Richer London

An International Education,
A London Location,
A Global Future

Dr Martin D. Brown

Associate Dean for Research; Associate Professor of International History

Dr Martin D. Brown

Dr Martin D. Brown

Dr Brown holds a Ph.D. in International History from the University of Surrey, and a M. A. in central and eastern European studies from the School Of Slavonic and East European Studies (S.S.E.E.S.) at the University of London. He is a Fellow of the Royal Historical Society (F.R.Hist.S.), a member of the New Diplomatic History Network and Chatham House.

He travelled to Victoria University of Wellington, New Zealand , in the summer of 2012 to take up a position as the second Novara visiting scholar.

His last book was a co-edited collection of essays written by distinguished central European historians on the history of Slovakia for Cambridge University Press.

Faculty Research

Slovakia in History, Cambridge University Press, Cambridge, [Co-editor with Professors Mikuláš Teich (Cambridge) and Dušan Kovác (Bratislava)], Cambridge, 2011.

Jak se jedná s demokraty. Britské ministerstvo zahranicí a ceskoslovenská emigrace ve Velké Británii, 1939-1945, Pavel Dobrovský – Beta, Prague, 2008.

Dealing with Democrats. The British Foreign Office’s relations with the Czechoslovak émigrés in Great Britain, 1939-1945, Peter Lang, Frankfurt am Main, 2006.

‘Stanowisko Foreign Office wobec rzadów i komitetów na uchodzstwie w Wielkiej Brytanii podczas drugiej wojny swiatowej’[ The Foreign Office’s attitude towards the Governments and Committees in Exile in Great Britain during the Second World War], in Radek Zurawski vel Grajewski (ed.), Rzady bez ziemi. Struktury wladzy na uchodzstwie [Governments without Territory. Structures of Power in Exile], Wydawnictwo DiG, Warszawa, 2014, pp. 329-48.

‘Je „Transfer” pouhým eufemismem pro „ethickou cistku”?: Koreny pojmu a vývoj anglicky psané debaty o odsunu sudetských Nemcu z Ceskoslovenska’, in Václav Houžvicka (ed.), Odsun Nemcu z Ceskoslovenska 65 let poté , EKR, Brno, 2013, pp. 28-45.

‘A very British vision of Détente: The United Kingdom’s foreign policy during the Helsinki process, 1969–1975’, in Frédéric Bozo, Marie-Pierre Rey, N. Piers Ludlow and Bernd Rother(eds.), Overcoming the Iron Curtain: Visions of the End of the Cold War in Europe, 1945–1990, Berghahn books,Oxford,pp. 139-56.

„Desperackie lekarstwo”. Brytyjskie Ministerstwo Spraw Zagranicznych, Wenzel Jaksch i „kwestia sudetoniemiecka” (pazdziernik 1938 – grudzien 1945)’ [‘“A desperate remedy”: The British Foreign Office, Wenzel Jaksch and the ‘Sudeten German question’, 1938 to 1945’], Przeglad Zachodni [Western Review], vol. 327, no. 2 (2008), 45-70.

‘Setting Europe ablaze? : The Special Operations Executive’s (SOE) attempts to foster resistance in Central Europe and its relations with the Czechoslovak Government-in-exile, 1940-1945’, in Martin Rady and Péter László (eds.) Resistance, Rebellion and Revolution in Hungary and Central Europe: Commemorating 1956, UCL SSEES, London, 2008, pp. 145-158.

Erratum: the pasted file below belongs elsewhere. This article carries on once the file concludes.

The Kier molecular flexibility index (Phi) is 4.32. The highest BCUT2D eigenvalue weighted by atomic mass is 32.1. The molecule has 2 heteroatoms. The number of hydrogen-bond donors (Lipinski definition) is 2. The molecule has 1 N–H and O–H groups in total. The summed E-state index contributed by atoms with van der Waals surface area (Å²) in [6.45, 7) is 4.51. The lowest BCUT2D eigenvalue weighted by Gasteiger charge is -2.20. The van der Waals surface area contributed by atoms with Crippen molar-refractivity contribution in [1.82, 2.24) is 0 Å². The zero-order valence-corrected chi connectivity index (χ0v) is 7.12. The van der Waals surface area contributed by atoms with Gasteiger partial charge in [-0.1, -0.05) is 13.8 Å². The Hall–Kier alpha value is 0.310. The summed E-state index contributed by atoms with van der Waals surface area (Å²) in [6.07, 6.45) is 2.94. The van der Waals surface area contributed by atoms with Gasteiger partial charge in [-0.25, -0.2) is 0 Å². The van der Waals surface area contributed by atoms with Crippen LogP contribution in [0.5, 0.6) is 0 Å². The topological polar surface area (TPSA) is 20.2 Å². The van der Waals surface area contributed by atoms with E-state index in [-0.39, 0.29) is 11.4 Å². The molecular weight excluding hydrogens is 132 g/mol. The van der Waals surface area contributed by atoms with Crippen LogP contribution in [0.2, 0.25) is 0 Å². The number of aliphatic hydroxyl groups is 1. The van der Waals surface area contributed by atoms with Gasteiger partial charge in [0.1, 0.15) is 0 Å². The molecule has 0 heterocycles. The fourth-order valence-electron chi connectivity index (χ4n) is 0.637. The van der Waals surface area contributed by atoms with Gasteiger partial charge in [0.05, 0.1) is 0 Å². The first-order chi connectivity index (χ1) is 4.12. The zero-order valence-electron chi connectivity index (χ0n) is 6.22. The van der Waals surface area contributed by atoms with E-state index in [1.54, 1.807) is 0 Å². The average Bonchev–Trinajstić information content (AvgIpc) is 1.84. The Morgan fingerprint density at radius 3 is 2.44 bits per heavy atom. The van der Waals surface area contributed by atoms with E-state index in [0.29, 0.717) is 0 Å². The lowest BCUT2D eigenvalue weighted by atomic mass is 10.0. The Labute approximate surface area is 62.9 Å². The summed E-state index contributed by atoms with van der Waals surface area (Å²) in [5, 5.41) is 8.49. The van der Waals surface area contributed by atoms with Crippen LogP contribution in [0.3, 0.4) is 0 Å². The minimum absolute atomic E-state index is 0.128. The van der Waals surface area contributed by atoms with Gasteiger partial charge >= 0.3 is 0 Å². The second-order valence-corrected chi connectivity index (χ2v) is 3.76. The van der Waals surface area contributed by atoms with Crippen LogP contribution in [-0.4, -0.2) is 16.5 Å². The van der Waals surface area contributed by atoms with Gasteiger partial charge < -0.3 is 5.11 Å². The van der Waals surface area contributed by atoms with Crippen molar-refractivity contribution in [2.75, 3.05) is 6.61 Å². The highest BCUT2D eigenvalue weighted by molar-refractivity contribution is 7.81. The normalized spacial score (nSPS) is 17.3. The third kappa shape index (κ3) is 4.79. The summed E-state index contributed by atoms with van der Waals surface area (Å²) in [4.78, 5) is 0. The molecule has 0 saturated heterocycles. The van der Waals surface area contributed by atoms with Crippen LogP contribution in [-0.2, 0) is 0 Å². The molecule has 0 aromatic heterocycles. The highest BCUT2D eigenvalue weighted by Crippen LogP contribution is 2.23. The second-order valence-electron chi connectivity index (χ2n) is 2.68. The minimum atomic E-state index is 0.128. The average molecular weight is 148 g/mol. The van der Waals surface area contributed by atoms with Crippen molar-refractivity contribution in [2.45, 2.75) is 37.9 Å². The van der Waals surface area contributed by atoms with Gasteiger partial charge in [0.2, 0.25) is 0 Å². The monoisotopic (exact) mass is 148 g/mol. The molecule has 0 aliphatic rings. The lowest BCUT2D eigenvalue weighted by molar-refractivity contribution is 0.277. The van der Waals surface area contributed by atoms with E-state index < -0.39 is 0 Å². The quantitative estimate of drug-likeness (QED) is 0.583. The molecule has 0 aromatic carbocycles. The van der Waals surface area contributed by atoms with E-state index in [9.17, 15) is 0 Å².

‘A Munich Winter or a Prague Spring? The evolution of British policy towards the Sudeten Germans from October 1938 to September 1939’, in H. H. Hahn (ed.), Hundert Jahre sudetendeutsche Geschichte. Eine völkische Bewegung in drei Staaten, Peter Lang, Frankfurt am Main, 2007, pp.257-273.

„Nigdy nie narzekaj, nigdy nie wyjasniaj”. Wplyw Foreign Office na ksztaltowanie stosunków brytyjsko-polsko-czechoslowackich w latach 1939-1945’ [‘ “Never complain, never explain”. The Foreign Office’s influence on the formation of British policy with regard to Anglo-Polish-Czechoslovak relations in exile, 1939-1945’], in P. Blažk, P. Jaworski, L. Kaminski (eds.), Miedzy przymusowa przyjaznia a prawdziwa solidarnoscia: Czesi – Polacy – Slowacy, 1938/39 – 1945 – 1989 , vol. 1 [Between compulsory friendship and true solidarity: Czechs – Poles – Slovaks], Institute of National Memory, Warsaw, 2007, pp. 101-109.

‘Forcible population transfers – A flawed legacy or an unavoidable necessity in protracted ethnic conflicts? The case of the Sudeten Germans’, in J. Black (ed.), The Second Wold War, vol. 2, The German War, 1943-1945, Ashcroft, Aldershot, 2007, pp. 377-383.

I teach on:
Certificate in British Studies
Minor in European Studies
BA Degree – Film Studies
BA Degree – History
BA Degree – International Relations
MA – International Relations

Some of the courses I teach:
INR 4105 – Evolution of International Systems
HST 5110 – Nationalism And Conflict
INR 6410 – Diplomatic Studies
HST 6205 – Pictures Of Power: Hist, Image
HST 6215 – History and Film

Research Clusters:
The Study of the State, Power and Globalisation

Research Interest & Expertise:
The primary focus of Dr Brown’s recent research is European diplomatic history. He is currently studying British foreign policy during the era of Détente leading up to the Helsinki Final Act of 1975, as well as the period more generally. He is also interested in international discourses surrounding the forcible removal of the Sudeten Germans from Czechoslovakia after 1945, film, and the influence of the Cold War on historiography.